The 2014 FIFA World Cup comes at a critical juncture of the game's popularity in the United States, and with a successful campaign in Brazil, the Yanks could take the game to new heights at home.
Although this may sound like the statement we make before every men's or women's World Cup, the sentiment is legitimately true in 2014.
Once again, popularity in the game, both domestically and internationally, is reaching an all-time high thanks to comprehensive coverage of the English Premier League on the NBC Sports networks and the availability of Major League Soccer contests through streaming and television viewership.
The United States' entrance into the World Cup will come a month after a landmark rights deal with ESPN and Fox to deliver MLS games into more households on a regular basis than in the past.
What all this jargon about the television contracts means is that the game is going to be able to reach more people than it ever has, and if the Americans shine in Brazil, the popularity could grow more than people expect it to.
Not only will television viewership grow if the Yanks pull off a successful trip to South America, which can be only deemed a success if they get out of the group stage and make a run in the knockout round, but the sport will gain credibility across the globe.
By bringing in Jurgen Klinsmann as manager in 2011, the United States instantly gained a bit more credibility on the international level thanks to the career the German had as a player and manager.
Not only did Klinsmann light a fire under the national team, but he also earned plenty of eye-raising results in the build-up to the World Cup.
On the continental level, the Yanks were able to earn a result at the dreaded Estadio Azteca in Mexico City against bitter rival Mexico on two occasions. The win in 2012 and draw in 2013 marked a sign of progress in CONCACAF that a few years ago not many people would have seen coming.
Against sides from other confederations, Klinsmann made sure that his team played a difficult friendly schedule, and it has earned wins in Italy and Bosnia-Herzegovina as well as on home soil against Germany, though the Germans did field their "C" side.
Those landmark wins helped American fans believe that the team could face adversity on its travels and win against key opponents. More importantly, the Yanks earned some confidence with those results, which will be beneficial in Brazil.
Having the potential to knock off a side like Portugal or Germany in Brazil is something not many American teams in the past two decades have had, and for a victory against either squad to be a legitimate dream this time around, it shows something about how Klinsmann has molded his program over the last few years.
Another reason why American success in Brazil will grow the game at home is the recruitment of dual nationals, which has been a trademark of Klinsmann's since he took over.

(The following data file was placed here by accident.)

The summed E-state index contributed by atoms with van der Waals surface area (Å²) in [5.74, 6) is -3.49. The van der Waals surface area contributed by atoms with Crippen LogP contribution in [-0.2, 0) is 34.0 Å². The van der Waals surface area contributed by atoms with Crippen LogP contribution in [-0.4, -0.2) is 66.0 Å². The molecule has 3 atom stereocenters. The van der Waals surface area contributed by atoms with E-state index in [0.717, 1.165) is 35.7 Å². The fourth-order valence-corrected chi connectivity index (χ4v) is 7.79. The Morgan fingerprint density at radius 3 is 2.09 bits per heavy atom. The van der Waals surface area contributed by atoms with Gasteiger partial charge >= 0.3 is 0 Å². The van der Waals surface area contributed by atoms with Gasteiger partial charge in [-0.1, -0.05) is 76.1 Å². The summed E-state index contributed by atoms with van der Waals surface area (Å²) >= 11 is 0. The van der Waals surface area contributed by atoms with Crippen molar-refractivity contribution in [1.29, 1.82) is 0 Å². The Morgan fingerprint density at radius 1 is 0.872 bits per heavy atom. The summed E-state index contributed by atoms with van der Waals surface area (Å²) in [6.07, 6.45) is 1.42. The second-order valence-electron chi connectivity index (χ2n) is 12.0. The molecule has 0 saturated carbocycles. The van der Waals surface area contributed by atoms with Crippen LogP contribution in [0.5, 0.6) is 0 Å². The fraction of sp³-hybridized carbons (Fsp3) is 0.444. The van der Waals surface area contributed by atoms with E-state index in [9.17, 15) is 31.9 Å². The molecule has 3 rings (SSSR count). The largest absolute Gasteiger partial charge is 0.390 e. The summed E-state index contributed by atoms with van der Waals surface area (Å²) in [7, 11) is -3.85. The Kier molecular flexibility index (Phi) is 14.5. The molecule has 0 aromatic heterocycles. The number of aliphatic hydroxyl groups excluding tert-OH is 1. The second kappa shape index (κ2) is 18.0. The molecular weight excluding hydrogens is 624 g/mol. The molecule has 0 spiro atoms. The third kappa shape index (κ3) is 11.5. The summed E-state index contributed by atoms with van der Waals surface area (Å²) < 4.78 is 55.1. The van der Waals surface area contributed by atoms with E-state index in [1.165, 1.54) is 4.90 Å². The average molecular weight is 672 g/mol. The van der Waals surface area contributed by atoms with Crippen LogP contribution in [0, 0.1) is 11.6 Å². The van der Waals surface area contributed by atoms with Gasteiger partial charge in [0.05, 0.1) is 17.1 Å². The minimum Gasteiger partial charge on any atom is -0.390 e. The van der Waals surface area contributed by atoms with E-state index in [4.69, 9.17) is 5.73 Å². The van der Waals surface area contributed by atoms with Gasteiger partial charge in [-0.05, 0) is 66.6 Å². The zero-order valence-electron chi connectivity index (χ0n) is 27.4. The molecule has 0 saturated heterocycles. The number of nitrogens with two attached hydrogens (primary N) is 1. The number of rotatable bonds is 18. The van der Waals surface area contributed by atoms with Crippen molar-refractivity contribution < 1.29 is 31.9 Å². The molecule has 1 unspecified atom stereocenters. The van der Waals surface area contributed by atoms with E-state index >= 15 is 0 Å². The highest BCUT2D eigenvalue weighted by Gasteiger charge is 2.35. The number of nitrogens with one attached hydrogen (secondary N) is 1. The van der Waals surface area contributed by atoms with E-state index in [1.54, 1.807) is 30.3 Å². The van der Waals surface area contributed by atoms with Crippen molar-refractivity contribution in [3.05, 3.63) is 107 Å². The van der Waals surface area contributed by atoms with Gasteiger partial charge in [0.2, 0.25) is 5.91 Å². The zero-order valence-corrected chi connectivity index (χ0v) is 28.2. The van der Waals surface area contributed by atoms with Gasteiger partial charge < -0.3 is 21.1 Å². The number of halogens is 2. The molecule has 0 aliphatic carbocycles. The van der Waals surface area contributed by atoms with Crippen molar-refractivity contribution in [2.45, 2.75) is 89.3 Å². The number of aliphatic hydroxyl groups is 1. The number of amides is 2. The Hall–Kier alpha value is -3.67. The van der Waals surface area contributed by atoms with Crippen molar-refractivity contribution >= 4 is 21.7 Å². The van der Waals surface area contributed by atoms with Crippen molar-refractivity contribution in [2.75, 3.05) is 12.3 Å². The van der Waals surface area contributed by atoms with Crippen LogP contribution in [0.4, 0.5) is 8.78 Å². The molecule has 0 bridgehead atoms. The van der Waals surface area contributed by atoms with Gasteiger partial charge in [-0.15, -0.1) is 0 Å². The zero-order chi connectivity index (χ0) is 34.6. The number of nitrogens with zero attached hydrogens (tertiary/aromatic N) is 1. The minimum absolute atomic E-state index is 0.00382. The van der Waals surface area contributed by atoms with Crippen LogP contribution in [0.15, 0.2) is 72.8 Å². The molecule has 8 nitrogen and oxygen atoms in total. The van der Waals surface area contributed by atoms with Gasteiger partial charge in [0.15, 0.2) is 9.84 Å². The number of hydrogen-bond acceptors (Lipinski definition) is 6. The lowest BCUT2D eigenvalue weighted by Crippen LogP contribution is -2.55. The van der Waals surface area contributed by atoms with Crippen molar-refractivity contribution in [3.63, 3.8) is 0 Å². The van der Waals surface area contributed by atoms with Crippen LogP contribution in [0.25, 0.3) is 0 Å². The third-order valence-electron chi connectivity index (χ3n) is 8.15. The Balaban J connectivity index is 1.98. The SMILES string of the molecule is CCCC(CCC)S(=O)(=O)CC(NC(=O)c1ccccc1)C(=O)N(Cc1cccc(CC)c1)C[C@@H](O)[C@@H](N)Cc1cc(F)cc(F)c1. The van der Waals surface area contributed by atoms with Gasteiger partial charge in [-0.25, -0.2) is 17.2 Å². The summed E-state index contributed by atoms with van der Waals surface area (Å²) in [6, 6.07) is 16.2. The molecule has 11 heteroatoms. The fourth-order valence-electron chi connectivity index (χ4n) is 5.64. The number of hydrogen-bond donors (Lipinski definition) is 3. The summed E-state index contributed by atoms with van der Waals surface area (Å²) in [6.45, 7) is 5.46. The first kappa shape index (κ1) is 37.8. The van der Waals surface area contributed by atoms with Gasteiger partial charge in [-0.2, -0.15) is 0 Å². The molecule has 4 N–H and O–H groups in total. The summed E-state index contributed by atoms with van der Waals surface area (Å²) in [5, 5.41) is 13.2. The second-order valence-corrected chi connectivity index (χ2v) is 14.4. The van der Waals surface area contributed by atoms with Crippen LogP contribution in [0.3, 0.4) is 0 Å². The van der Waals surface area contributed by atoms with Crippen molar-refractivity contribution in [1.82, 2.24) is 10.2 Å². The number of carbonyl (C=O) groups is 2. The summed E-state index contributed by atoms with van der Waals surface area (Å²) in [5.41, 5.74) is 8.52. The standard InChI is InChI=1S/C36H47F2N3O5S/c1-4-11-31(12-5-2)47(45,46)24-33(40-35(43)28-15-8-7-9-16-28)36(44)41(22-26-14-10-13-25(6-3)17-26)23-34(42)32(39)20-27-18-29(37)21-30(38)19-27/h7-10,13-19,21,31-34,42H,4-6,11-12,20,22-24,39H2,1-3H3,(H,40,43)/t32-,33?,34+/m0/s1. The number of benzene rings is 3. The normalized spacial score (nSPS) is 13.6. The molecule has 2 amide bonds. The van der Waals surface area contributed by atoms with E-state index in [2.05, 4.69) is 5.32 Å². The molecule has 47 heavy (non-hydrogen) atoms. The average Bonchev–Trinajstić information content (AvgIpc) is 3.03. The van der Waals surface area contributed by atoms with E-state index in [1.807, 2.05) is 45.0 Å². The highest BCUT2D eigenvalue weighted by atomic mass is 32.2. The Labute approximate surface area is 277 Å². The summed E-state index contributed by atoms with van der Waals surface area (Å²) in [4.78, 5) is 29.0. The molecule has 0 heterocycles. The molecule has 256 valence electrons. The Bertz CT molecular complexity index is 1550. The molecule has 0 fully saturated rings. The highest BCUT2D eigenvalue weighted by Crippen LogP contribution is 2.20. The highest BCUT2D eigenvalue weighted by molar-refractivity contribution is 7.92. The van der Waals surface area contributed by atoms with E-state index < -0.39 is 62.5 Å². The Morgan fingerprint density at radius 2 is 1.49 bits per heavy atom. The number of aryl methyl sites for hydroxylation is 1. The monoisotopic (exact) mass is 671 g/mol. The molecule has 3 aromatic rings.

Players like Jermaine Jones, Fabian Johnson, Timmy Chandler, Aron Johannsson and, of course, the much-hyped Julian Green have committed to the United States since the Klinsmann takeover, and because of that, the team's quality has gotten much better.
If the United States ends up going far in Brazil, it will show other young prospects with the option to play for the United States or another nation that they can find success on the international stage with the Yanks.
There are countless dual nationals that can choose either Mexico or Germany over the United States, and by playing a handful of those players in Brazil and recording results with them, it could sway other young stars, like Gedion Zelalem and others, to join up with the Yanks.
Then, there is the concern of how to attract the casual American sports fan to soccer for the long term, which has been a problem that the sport has yet to fully figure out.
The only way to bring in more fans to make ticket sales grow for MLS and United States games is to win and go far in Brazil.
With 20 players on the 30-man preliminary roster having ties to MLS, this World Cup in particular is massive for the amount of support the domestic league will receive when it resumes play during the final week of June.
If Klinsmann's men thrive in Brazil, attendance figures will rise, interest from the general public will grow and the development system will see an influx of talented youngsters.
However, all of this hope for the future of the United States soccer program can only be achieved if the Yanks prove to be a dominant force at the biggest competition in the world.
If not, we could end up having this conversation in another four years as the United States prepares to send its team off to Russia.
Follow Joe on Twitter, @JTansey90.